NOLA has terrific tourist web sites, full of local lore and fine photos. Click on the topics below and keep on clicking to find what you want by topic. For instance, to find a restaurant, enter a neighborhood, cuisine, and time; many choices will appear.
Photos above from the Rex Krewe.
2016 is at
The Mardi Gras web site is also terrific, where the mantra is “Mardi Gras 2019 is Tuesday, March 5. We're counting down the minutes.” And the first parades start weeks before Fat Tuesday. The parade and float photos on this site are better than you or I can take.
Mardi Gras day, Fat Tuesday, is the culmination of the Carnival season. Mardi Gras day is off the charts by any measure. But parades on earlier dates, some in daylight some at night, while well attended aren’t jam-packed. Attendees are eager but friendly and talkative and willing to share the “throws”, beads and trinkets, that come from the couple dozen or so floats in each individual parade; they’ll even share their chairs.
A parade is sponsored by a “Krewe” whose history may go back a long way, local citizens. A parade will have floats of a theme; and some combination of school bands, drill teams and cheerleaders; loudspeakers with canned music, dance groups, horses; some but not a lot of local jazz bands. (A parade route may be 4 miles long, and nobody walks 4 miles and plays all the way.}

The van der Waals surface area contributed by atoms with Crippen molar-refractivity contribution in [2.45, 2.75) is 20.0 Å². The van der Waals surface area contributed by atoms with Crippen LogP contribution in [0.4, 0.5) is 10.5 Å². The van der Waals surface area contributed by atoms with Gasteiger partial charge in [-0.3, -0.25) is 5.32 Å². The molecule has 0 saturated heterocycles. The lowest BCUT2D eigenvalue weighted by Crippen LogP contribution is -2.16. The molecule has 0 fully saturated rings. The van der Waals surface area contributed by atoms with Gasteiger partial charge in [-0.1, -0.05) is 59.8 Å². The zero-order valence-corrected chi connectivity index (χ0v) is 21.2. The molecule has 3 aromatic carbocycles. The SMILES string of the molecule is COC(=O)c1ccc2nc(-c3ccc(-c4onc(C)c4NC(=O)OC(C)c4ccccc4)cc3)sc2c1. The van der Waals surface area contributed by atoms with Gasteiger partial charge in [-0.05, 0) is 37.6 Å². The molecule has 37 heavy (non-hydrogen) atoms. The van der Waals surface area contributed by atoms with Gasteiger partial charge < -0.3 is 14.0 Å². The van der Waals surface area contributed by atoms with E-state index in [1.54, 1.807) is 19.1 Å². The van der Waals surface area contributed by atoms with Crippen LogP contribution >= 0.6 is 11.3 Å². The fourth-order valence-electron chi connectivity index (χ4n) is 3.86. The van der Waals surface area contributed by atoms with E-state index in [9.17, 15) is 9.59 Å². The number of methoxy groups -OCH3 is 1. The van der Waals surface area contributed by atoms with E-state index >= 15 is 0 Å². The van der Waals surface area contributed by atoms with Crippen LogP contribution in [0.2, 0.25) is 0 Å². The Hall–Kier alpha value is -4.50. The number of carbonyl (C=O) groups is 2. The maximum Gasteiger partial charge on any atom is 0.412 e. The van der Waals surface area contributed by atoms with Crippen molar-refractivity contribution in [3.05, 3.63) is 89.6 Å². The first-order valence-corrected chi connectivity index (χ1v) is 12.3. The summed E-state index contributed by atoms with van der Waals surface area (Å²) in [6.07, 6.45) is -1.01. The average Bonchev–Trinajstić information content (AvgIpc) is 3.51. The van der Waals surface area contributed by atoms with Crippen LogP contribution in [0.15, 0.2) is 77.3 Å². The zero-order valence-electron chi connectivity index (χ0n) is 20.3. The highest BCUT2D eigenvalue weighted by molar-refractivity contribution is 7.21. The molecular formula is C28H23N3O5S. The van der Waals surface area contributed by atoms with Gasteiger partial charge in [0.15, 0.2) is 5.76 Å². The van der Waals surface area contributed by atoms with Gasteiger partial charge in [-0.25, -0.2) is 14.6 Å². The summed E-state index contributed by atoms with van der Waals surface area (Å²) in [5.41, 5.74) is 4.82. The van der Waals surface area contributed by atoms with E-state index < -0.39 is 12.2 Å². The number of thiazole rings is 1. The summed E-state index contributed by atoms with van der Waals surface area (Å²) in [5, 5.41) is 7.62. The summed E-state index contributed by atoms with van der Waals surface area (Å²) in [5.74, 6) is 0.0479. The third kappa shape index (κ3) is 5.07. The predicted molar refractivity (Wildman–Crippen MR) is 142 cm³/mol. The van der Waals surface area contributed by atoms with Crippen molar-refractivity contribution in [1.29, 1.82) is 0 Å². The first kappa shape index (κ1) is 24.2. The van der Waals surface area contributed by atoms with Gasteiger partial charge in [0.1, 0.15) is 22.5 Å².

Floats may be just pretty, or scenic, or about Hollywood or Broadway; they may be satirical or political commentary. This year they had a lot to satirize local and national. A few parades, in the French Quarter where streets are too narrow for floats, are R rated.
Most parade routes are along wide boulevards such as St. Charles, so the center strip is available for spectators; bring your own chair or stepladder. Or stand, or look pitiful and a local will offer their chair. Vendors abound. Rest rooms don’t abound, I think the general NOLA guideline is to do business at a bar or restaurant and avail yourself of theirs. Some entrepreneurs have portable toilets for rent, set up on their yard or on a trailer.
There are too many first class restaurants in NOLA to shake a stick at. Look ’em up, there are lists by different people and descriptions on local web sites; forget the national websites and listen to locals.
A relatively few restaurants are the classic places, be sure to patronize some where you sit at tableclothes with several forks and glasses with attentive servers; wear a jacket, guys. Try the other cuisines as your palate leads you; my kids and I don’t see eye to eye so how can I advise you?
Jazz brunch is a big deal here, so if you like jazz try that. Some places have courtyards, quaint and appealing. Restaurants here don’t often offer views, other than of a courtyard. Reservations will be necessary at the good places. The dress code will be listed where it is important.
Is there a festival or special event going on? Check it out; the last two weekends we attended one with ho-hum local food and another with fabulous French. All special events will have music, so far consistently top notch.